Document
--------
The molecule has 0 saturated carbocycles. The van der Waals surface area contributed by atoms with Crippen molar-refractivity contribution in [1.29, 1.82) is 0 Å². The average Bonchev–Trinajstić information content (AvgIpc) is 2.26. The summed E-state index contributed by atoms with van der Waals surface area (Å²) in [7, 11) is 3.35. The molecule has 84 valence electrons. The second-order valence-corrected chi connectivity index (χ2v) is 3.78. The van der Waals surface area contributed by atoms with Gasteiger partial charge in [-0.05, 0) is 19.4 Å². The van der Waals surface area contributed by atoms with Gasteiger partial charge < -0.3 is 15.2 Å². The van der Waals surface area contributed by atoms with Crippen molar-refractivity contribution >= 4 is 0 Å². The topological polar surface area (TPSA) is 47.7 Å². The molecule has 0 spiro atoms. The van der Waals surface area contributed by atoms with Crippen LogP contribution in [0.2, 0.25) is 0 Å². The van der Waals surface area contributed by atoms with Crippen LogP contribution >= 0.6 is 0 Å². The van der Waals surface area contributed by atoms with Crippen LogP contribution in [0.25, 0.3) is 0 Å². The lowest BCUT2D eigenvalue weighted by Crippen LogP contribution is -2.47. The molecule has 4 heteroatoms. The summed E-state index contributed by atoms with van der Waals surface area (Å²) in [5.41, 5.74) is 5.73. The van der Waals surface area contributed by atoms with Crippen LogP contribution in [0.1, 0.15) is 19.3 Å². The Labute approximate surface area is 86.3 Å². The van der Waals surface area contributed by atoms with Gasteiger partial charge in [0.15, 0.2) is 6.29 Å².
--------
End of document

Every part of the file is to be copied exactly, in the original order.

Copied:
The molecule has 0 saturated carbocycles. The van der Waals surface area contributed by atoms with Crippen molar-refractivity contribution in [1.29, 1.82) is 0 Å². The average Bonchev–Trinajstić information content (AvgIpc) is 2.26. The summed E-state index contributed by atoms with van der Waals surface area (Å²) in [7, 11) is 3.35. The molecule has 84 valence electrons. The second-order valence-corrected chi connectivity index (χ2v) is 3.78. The van der Waals surface area contributed by atoms with Gasteiger partial charge in [-0.05, 0) is 19.4 Å². The van der Waals surface area contributed by atoms with Gasteiger partial charge < -0.3 is 15.2 Å². The van der Waals surface area contributed by atoms with Crippen molar-refractivity contribution >= 4 is 0 Å². The topological polar surface area (TPSA) is 47.7 Å². The molecule has 0 spiro atoms. The van der Waals surface area contributed by atoms with Crippen LogP contribution in [0.2, 0.25) is 0 Å². The van der Waals surface area contributed by atoms with Crippen LogP contribution >= 0.6 is 0 Å². The van der Waals surface area contributed by atoms with Crippen LogP contribution in [0.25, 0.3) is 0 Å². The lowest BCUT2D eigenvalue weighted by Crippen LogP contribution is -2.47. The molecule has 4 heteroatoms. The summed E-state index contributed by atoms with van der Waals surface area (Å²) in [5.41, 5.74) is 5.73. The van der Waals surface area contributed by atoms with Crippen LogP contribution in [0.1, 0.15) is 19.3 Å². The Labute approximate surface area is 86.3 Å². The van der Waals surface area contributed by atoms with Gasteiger partial charge in [0.15, 0.2) is 6.29 Å².